If your dentist recommends removing your wisdom teeth because they're decayed or aren't erupting correctly in your mouth, don't panic. As daunting as it sounds to have teeth extracted, this common process may not even be something you remember if you opt for wisdom teeth anesthesia – one area of sedation dentistry.
Wisdom Teeth Anesthesia Options
Fear or anxiety over dental treatment is common for most people, especially when facing surgical procedures. Sedation dentistry uses medications to relax normally uncomfortable patients, explains the Academy of General Dentistry (AAG), thereby helping to manage the discomfort these patients experience during dental treatment. In many instances, sedation keeps you somewhat conscious, but you may feel so calm and comfortable that you fall asleep on your own. And with deeper levels of anesthesia, you may not remember anything from the procedure once it's finished.
Removing a tooth that's fully visible in the mouth is a fairly simple procedure; it involves numbing with a local anesthetic, and after a bit of work around the gum, the tooth is out. However, this is usually not the case with wisdom teeth. Located in the back of your mouth, most wisdom teeth don't have enough room to come in properly and are referred to as impacted. In fact, nine out of 10 people have at least one impacted tooth, states Berks Oral Surgery.
Extracting impacted teeth usually requires the removal of some bone and gum tissue, making the procedure more involved than removing teeth that are positioned normally. And because all four teeth are usually removed at once, most offices recommend some type of sedation during the procedure.
Before deciding on the best option of anesthesia for your extractions, you and your dentist will need to discuss your anxiety level and the procedure's complexity. Consider the most common types of sedation used in dental offices today:
- Local anesthesia is the numbing medication injected into the area of the mouth to be treated. This type of anesthesia blocks the sensation of pain during the procedure.
- Conscious sedation is typically achieved by taking an oral medication, along with an anti-anxiety pill, shortly before the procedure. The medication will make you drowsy and, if given in larger doses, may cause you to fall asleep during the procedure. You'll need a ride to and from the dental office when taking this type of medication.
- Nitrous oxide or "laughing gas" is a controlled mix of nitrous oxide and oxygen that you breathe through a mask placed over your nose. This allows you to feel relaxed and less nervous about the treatment. The effects of the gas wear off quickly, allowing you to safely drive home after the procedure. Oral medication and the nitrous oxide are frequently used together, in which case you will not be able to drive yourself.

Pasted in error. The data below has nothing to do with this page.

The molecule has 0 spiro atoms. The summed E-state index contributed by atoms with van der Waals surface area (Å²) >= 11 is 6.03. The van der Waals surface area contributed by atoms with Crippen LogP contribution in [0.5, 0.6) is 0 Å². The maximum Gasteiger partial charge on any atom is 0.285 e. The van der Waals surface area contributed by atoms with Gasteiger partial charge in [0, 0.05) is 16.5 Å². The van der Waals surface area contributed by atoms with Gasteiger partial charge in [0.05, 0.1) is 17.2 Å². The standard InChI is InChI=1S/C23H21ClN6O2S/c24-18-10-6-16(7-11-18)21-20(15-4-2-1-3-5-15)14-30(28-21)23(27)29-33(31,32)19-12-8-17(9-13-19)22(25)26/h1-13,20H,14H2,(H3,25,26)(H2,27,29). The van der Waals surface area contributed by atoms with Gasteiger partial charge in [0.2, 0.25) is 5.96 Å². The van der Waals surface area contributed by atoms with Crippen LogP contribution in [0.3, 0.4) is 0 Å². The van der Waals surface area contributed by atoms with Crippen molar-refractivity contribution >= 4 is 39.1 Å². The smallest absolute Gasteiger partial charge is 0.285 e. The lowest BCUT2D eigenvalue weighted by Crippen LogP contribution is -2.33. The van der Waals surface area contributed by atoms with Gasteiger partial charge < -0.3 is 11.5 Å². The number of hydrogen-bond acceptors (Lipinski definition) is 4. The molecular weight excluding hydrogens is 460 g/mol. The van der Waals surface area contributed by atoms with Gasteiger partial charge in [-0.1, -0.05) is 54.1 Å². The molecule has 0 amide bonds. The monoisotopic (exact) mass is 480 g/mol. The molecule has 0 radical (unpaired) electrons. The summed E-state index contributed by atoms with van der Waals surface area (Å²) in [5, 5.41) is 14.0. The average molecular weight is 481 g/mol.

- Intravenous (IV) sedation, according to AAG, is administered by taking medication orally or through a vein. IV sedation works quickly, and although you are conscious and capable of responding to your dentist's visual signals, you won't remember much about your appointment. Because Intravenous sedation does not provide pain relief, it is used in combination with local anesthesia. You'll be groggy and need a ride home after the appointment.
- General anesthesia is a combination of oral and IV medications that sedate you to a level where you are placed in a level of unconsciousness. Those who are heavily sedated may reach stages of complete unconsciousness. The best part is, once you're fully awake, you won't remember anything about the procedure.
During their hospital-based surgical residency program, oral surgeons become highly trained in all aspects of administering anesthesia. According to the American Association of Oral Surgery and Maxillofacial Surgeons, oral surgeons are also well skilled in airway management, establishing intravenous lines and managing any complications that may arise.
If you've been delaying the necessary removal of your wisdom teeth, sedation can alleviate your apprehension about the procedure. And whichever method of anesthesia you decide on, you can trust your oral surgeon and his highly-trained anesthesia team to provide you with a safe and comfortable dental experience.
This article is intended to promote understanding of and knowledge about general oral health topics. It is not intended to be a substitute for professional advice, diagnosis or treatment. Always seek the advice of your dentist or other qualified healthcare provider with any questions you may have regarding a medical condition or treatment.